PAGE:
Seagriculture USA

11 - 12 September 2024

Ketchikan, Alaska, USA

Primary processing and testing of seaweed to maximize market access

Spencer Serin, Head of Science, Spoitz Liquified Seaweed, Canada

About speaker:

Dr. Spencer Serin completed his PhD at the University of British Columbia, Canada in 2016 and studied the synthesis, characterization, and applications of novel phosphorus containing materials. In 2020, he completed postdoctoral research studying the use of an invasive red seaweed (Mazzaella japonica) for improving the performance and potential for methane reduction in beef cattle finishing. As a private consultant and co-founder of Spoitz Enterprises Inc. (spoitzinc.ca), he works as a food safety consultant, agriculture product developer, and in research project design/management. This work has contributed to the commercialization of seaweed products in food, animal feed, and plant health – specifically focused on product validation and registration. In March 2024, he co-founded Spoitz Liquified Seaweed (SLS) with chemistry and processing specialist Dr. Fraser Pick. SLS provides toll processing of seaweed to produce liquid ingredients for agriculture, food, and human health applications. Dr. Serin has had the pleasure of collaborating with universities, governmental research organizations (Agriculture and Agri-food Canada and United States Department of Agriculture), and most recently the Southeast Conference/Alaska Mariculture Cluster as a technical scientific consultant in seaweed chemical analysis and processing.



Spoitz Liquified Seaweed (SLS) is on a mission to build the seaweed industry in North America by offering a new service - customizable seaweed primary processing – designed to create a range of stabilized liquid and solid products for the food, agriculture, and chemical industry use. SLS is at its core a chemical company that is designed to support both seaweed growers and buyers of seaweed-derived products. Seaweed products generated by SLS meet the most stringent manufacturing standards. We believe established primary processing strategies, including detailed product testing and evaluation, must exist for the NA industry to scale and become profitable.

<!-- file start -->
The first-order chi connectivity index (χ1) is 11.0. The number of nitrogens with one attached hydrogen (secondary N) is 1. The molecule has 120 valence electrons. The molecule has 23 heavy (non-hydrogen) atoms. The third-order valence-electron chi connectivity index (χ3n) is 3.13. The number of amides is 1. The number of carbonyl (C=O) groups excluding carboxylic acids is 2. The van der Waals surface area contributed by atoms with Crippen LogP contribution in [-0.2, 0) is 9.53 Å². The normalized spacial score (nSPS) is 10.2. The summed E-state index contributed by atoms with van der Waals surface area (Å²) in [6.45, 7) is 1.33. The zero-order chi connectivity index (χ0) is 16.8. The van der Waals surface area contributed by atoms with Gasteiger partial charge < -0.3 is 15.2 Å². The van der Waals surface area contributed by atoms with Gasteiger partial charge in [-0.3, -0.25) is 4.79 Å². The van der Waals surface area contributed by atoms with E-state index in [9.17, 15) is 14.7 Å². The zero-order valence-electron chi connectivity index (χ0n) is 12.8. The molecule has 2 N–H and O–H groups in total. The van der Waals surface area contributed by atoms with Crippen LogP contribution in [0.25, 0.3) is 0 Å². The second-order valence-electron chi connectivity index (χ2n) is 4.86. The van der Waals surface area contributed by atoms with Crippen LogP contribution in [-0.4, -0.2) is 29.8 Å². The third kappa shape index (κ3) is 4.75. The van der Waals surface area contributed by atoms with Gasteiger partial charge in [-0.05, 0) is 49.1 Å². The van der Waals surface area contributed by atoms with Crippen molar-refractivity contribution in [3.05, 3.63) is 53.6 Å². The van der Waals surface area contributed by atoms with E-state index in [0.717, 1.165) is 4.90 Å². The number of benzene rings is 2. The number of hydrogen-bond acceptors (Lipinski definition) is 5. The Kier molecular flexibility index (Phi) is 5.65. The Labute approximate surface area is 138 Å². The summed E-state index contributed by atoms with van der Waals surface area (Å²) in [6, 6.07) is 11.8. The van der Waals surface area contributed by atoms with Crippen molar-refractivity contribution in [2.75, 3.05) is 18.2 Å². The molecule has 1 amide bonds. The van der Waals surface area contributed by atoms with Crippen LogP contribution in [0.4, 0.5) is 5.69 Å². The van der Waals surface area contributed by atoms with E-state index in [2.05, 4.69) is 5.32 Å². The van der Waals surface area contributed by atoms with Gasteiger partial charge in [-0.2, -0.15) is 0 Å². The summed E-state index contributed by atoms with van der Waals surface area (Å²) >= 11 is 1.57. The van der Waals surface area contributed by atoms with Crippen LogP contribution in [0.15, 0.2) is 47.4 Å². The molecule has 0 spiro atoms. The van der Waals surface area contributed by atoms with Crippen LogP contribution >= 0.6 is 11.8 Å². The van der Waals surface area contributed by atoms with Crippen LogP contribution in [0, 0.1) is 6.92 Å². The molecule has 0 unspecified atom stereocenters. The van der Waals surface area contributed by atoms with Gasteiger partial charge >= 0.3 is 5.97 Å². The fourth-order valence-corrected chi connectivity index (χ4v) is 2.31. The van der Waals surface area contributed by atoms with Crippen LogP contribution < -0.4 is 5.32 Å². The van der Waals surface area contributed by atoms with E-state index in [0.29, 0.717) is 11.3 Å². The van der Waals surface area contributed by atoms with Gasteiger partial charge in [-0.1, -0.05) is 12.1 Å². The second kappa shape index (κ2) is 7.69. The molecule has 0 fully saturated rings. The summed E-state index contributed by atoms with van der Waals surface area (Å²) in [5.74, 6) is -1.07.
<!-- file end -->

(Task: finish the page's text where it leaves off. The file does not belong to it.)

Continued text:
Seaweed is a global feedstock for a range of high-value products such as food additives, pharmaceuticals, cosmetics, and biologicals. In addition, it often finds applications in comparably lower value, albeit important, sectors such as agriculture and renewable energy. The North American seaweed industry is stalled looking for suitably sized and valued markets to sell to that will provide appropriate values for this incredible resource. Until a complete picture of the value-chain is determined, from grower to buyer, it will be difficult for the industry to scale.

SLS is working with partners to standardize the processing of landed seaweed by proceeding through a stabilized slurry followed by accurately measuring key chemical and biological markers in the biomass to provide specifications that can be communicated to buyers. This data, which is a range of chemical, biological, and physical characteristics, will provide a detailed overview of the seaweed ingredient that can be advertised to different users of seaweed biomass. Low-cost stabilization of liquified seaweed allows the material to be economically stored under ambient conditions (avoiding immediate freezing or drying) while determining the best markets to sell into that will maximize the crop's value. Harvest seasons are typically narrow, which creates pressure on cost-intensive processing steps like drying. There are a range of chemical and biological stabilization methods available to seaweed growers that will permit a more intentional marketing of their seaweed to capture the highest value opportunities while minimizing spoilage or degradation of important chemicals.

The communication of different seaweed nutrients is dominated by marketing teams which apply general, and rarely substantiated, statements to products such as vitamin content or bioactivity. There is little information about the distinct constituents in most products and the analyses do not meet the detailed scientific rigor common for large land-based agricultural commodities. This is because there are not clear specifications for seaweeds communicated to growers. We are excited to work with growers to maximize the value of their seaweed by stabilizing their material at the height of freshness and measuring the seaweed using validated laboratory methods and experienced service providers. This will create a comprehensive panel of seaweed traits in the form of specification sheets that can be communicated to global buyers and effectively scale the industry.